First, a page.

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Context from: The ingenious Gentleman Don Quixote of La Mancha

CHAPTER XIII

In which is ended the story of the shepherdess marcela, with other incidents



By these words of his the travellers were able to satisfy themselves of Don Quixote's being out of his senses and of the form of madness that overmastered him, at which they felt the same astonishment that all felt on first becoming acquainted with it; and Vivaldo, who was a person of great shrewdness and of a lively temperament, in order to beguile the short journey which they said was required to reach the mountain, the scene of the burial, sought to give him an opportunity of going on with his absurdities. So he said to him, "It seems to me, Senor Knight-errant, that your worship has made choice of one of the most austere professions in the world, and I imagine even that of the Carthusian monks is not so austere."

"As austere it may perhaps be," replied our Don Quixote, "but so necessary for the world I am very much inclined to doubt. For, if the truth is to be told, the soldier who executes what his captain orders does no less than the captain himself who gives the order. My meaning, is, that churchmen in peace and quiet pray to Heaven for the welfare of the world, but we soldiers and knights carry into effect what they pray for, defending it with the might of our arms and the edge of our swords, not under shelter but in the open air, a target for the intolerable rays of the sun in summer and the piercing frosts of winter. Thus are we God's ministers on earth and the arms by which his justice is done therein. And as the business of war and all that relates and belongs to it cannot be conducted without exceeding great sweat, toil, and exertion, it follows that those who make it their profession have undoubtedly more labour than those who in tranquil peace and quiet are engaged in praying to God to help the weak. I do not mean to say, nor does it enter into my thoughts, that the knight-errant's calling is as good as that of the monk in his cell; I would merely infer from what I endure myself that it is beyond a doubt a more laborious and a more belaboured one, a hungrier and thirstier, a wretcheder, raggeder, and lousier; for there is no reason to doubt that the knights-errant of yore endured much hardship in the course of their lives. And if some of them by the might of their arms did rise to be emperors, in faith it cost them dear in the matter of blood and sweat; and if those who attained to that rank had not had magicians and sages to help them they would have been completely baulked in their ambition and disappointed in their hopes."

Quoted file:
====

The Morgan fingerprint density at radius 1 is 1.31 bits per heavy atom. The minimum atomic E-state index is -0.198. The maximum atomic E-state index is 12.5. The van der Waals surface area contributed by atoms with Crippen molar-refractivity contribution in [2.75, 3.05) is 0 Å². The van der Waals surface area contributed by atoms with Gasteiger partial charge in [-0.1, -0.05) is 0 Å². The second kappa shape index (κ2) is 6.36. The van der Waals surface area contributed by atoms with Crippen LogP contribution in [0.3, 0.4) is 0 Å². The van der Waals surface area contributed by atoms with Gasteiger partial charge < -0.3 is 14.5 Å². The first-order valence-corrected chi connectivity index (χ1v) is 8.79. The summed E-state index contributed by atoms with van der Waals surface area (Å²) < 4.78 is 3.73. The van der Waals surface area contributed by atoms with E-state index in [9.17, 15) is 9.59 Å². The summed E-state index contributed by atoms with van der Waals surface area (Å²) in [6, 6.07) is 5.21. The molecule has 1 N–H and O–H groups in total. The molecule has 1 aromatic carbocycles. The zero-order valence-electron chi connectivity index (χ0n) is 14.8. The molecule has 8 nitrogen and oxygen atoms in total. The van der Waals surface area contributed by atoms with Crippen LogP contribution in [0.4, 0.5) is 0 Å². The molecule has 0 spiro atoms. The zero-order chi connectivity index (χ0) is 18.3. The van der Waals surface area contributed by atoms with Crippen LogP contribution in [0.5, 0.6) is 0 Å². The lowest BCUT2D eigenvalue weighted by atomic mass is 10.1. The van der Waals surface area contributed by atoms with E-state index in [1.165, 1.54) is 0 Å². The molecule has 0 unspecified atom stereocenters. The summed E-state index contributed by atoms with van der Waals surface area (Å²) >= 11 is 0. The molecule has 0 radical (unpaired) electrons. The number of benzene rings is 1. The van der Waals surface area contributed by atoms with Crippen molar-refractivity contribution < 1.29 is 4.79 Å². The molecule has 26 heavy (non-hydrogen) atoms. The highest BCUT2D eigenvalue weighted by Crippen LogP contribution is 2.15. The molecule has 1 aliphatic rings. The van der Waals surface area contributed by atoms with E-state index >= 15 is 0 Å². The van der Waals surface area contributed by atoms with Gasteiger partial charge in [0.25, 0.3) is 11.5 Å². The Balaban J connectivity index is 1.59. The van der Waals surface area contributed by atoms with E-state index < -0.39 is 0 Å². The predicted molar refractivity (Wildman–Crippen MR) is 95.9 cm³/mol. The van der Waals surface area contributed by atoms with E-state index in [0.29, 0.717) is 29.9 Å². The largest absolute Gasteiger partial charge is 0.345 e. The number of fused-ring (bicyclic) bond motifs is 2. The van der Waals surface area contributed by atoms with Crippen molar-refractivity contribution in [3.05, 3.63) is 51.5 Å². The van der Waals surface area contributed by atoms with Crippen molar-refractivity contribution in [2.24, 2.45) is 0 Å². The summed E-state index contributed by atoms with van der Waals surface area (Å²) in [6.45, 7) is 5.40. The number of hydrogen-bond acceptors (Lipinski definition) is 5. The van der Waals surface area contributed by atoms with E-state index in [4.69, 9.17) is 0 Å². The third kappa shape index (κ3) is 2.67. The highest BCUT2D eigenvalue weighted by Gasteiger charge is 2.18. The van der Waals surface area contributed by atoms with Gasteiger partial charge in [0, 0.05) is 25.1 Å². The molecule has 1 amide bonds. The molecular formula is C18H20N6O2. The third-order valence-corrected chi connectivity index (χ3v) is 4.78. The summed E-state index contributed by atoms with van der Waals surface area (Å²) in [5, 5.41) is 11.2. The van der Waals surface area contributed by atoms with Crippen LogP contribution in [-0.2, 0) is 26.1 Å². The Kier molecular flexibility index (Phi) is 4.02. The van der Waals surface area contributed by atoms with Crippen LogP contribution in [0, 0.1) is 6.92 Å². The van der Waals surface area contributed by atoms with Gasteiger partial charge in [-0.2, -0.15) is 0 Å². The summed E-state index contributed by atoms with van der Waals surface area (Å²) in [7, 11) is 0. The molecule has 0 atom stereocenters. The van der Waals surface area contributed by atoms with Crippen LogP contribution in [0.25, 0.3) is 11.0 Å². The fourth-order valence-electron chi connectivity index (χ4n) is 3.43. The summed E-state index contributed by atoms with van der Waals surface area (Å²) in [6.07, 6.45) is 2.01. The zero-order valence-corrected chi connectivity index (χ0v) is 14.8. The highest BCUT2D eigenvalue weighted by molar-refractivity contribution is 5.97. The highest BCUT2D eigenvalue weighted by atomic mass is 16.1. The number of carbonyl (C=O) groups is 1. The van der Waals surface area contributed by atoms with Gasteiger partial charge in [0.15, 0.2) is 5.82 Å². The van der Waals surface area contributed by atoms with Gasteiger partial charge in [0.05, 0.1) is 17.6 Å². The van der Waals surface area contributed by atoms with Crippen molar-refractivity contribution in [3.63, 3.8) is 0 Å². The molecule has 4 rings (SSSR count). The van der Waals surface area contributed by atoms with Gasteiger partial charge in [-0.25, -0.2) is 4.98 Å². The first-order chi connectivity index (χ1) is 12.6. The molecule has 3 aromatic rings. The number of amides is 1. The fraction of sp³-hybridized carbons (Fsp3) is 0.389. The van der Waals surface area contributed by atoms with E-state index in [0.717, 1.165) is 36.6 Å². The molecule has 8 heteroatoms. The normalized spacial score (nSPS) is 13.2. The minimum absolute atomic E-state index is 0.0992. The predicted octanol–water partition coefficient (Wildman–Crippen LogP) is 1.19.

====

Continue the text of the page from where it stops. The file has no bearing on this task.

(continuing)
"That is my own opinion," replied the traveller; "but one thing among many others seems to me very wrong in knights-errant, and that is that when they find themselves about to engage in some mighty and perilous adventure in which there is manifest danger of losing their lives, they never at the moment of engaging in it think of commending themselves to God, as is the duty of every good Christian in like peril; instead of which they commend themselves to their ladies with as much devotion as if these were their gods, a thing which seems to me to savour somewhat of heathenism."





Bully_rus
Posted: Tuesday, September 05, 2017 12:16:42 PM
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Daemon wrote:
The soldier who executes what his captain orders does no less than the captain himself who gives the order.

Miguel de Cervantes (1547-1616)


It doesn't relate to orders which bring fame and fortune...
Verbatim
Posted: Tuesday, September 05, 2017 1:20:09 PM
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Daemon wrote:
The soldier who executes what his captain orders does no less than the captain himself who gives the order.

Miguel de Cervantes (1547-1616)


Yes, but does he do more? In terms of what it may cost him.
ChristopherJohnson
Posted: Tuesday, September 05, 2017 1:59:54 PM

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Still military commanders may be more important than soldiers. No military unit can function without commanders.
ChristopherJohnson
Posted: Tuesday, September 05, 2017 2:01:37 PM

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zina antoaneta wrote:
The cowards' excuse!
"I just followed orders", was the justification of the Nazi war criminals at the 1945-1946 Nuremberg trial.


It is not what Don Miguel meant. What he refers to is the chain of command and military hierarchy with respect to the functional efficiency of
military units.
NELDCES
Posted: Tuesday, September 05, 2017 5:24:05 PM
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The soldier who executes what his captain orders does no less than the captain himself who gives the order.


:)